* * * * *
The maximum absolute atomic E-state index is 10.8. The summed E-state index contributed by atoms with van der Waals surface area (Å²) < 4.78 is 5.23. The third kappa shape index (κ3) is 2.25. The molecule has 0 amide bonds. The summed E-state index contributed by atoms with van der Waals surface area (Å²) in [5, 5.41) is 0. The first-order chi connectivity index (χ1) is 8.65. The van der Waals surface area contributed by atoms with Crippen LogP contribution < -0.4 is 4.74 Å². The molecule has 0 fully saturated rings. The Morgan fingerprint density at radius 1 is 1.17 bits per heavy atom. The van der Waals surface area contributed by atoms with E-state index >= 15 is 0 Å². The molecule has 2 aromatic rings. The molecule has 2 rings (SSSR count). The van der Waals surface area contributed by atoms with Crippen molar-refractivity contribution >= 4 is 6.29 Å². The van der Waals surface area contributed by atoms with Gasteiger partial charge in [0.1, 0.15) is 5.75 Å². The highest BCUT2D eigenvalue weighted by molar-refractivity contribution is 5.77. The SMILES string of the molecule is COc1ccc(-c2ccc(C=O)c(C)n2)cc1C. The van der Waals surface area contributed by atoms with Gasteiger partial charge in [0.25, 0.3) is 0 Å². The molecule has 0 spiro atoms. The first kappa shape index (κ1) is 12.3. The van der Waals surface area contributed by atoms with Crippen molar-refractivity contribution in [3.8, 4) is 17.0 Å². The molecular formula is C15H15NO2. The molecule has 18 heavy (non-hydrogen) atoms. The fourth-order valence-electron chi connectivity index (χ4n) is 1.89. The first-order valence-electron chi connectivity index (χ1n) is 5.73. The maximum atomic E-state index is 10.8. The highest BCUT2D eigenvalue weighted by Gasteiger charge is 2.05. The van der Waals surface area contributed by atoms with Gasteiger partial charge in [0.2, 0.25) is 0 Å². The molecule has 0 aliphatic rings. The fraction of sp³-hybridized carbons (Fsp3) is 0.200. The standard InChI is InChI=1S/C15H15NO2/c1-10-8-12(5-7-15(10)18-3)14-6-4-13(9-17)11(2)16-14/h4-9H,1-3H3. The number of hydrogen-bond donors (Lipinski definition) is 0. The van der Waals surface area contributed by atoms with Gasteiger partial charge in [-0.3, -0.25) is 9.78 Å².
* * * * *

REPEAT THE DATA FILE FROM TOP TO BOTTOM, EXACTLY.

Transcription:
The maximum absolute atomic E-state index is 10.8. The summed E-state index contributed by atoms with van der Waals surface area (Å²) < 4.78 is 5.23. The third kappa shape index (κ3) is 2.25. The molecule has 0 amide bonds. The summed E-state index contributed by atoms with van der Waals surface area (Å²) in [5, 5.41) is 0. The first-order chi connectivity index (χ1) is 8.65. The van der Waals surface area contributed by atoms with Crippen LogP contribution < -0.4 is 4.74 Å². The molecule has 0 fully saturated rings. The Morgan fingerprint density at radius 1 is 1.17 bits per heavy atom. The van der Waals surface area contributed by atoms with E-state index >= 15 is 0 Å². The molecule has 2 aromatic rings. The molecule has 2 rings (SSSR count). The van der Waals surface area contributed by atoms with Crippen molar-refractivity contribution >= 4 is 6.29 Å². The van der Waals surface area contributed by atoms with Gasteiger partial charge in [0.1, 0.15) is 5.75 Å². The highest BCUT2D eigenvalue weighted by molar-refractivity contribution is 5.77. The SMILES string of the molecule is COc1ccc(-c2ccc(C=O)c(C)n2)cc1C. The van der Waals surface area contributed by atoms with Gasteiger partial charge in [0.25, 0.3) is 0 Å². The molecule has 0 spiro atoms. The first kappa shape index (κ1) is 12.3. The van der Waals surface area contributed by atoms with Crippen molar-refractivity contribution in [3.8, 4) is 17.0 Å². The molecular formula is C15H15NO2. The molecule has 18 heavy (non-hydrogen) atoms. The fourth-order valence-electron chi connectivity index (χ4n) is 1.89. The first-order valence-electron chi connectivity index (χ1n) is 5.73. The maximum atomic E-state index is 10.8. The highest BCUT2D eigenvalue weighted by Gasteiger charge is 2.05. The van der Waals surface area contributed by atoms with Gasteiger partial charge in [0.2, 0.25) is 0 Å². The molecule has 0 aliphatic rings. The fraction of sp³-hybridized carbons (Fsp3) is 0.200. The standard InChI is InChI=1S/C15H15NO2/c1-10-8-12(5-7-15(10)18-3)14-6-4-13(9-17)11(2)16-14/h4-9H,1-3H3. The number of hydrogen-bond donors (Lipinski definition) is 0. The van der Waals surface area contributed by atoms with Gasteiger partial charge in [-0.3, -0.25) is 9.78 Å².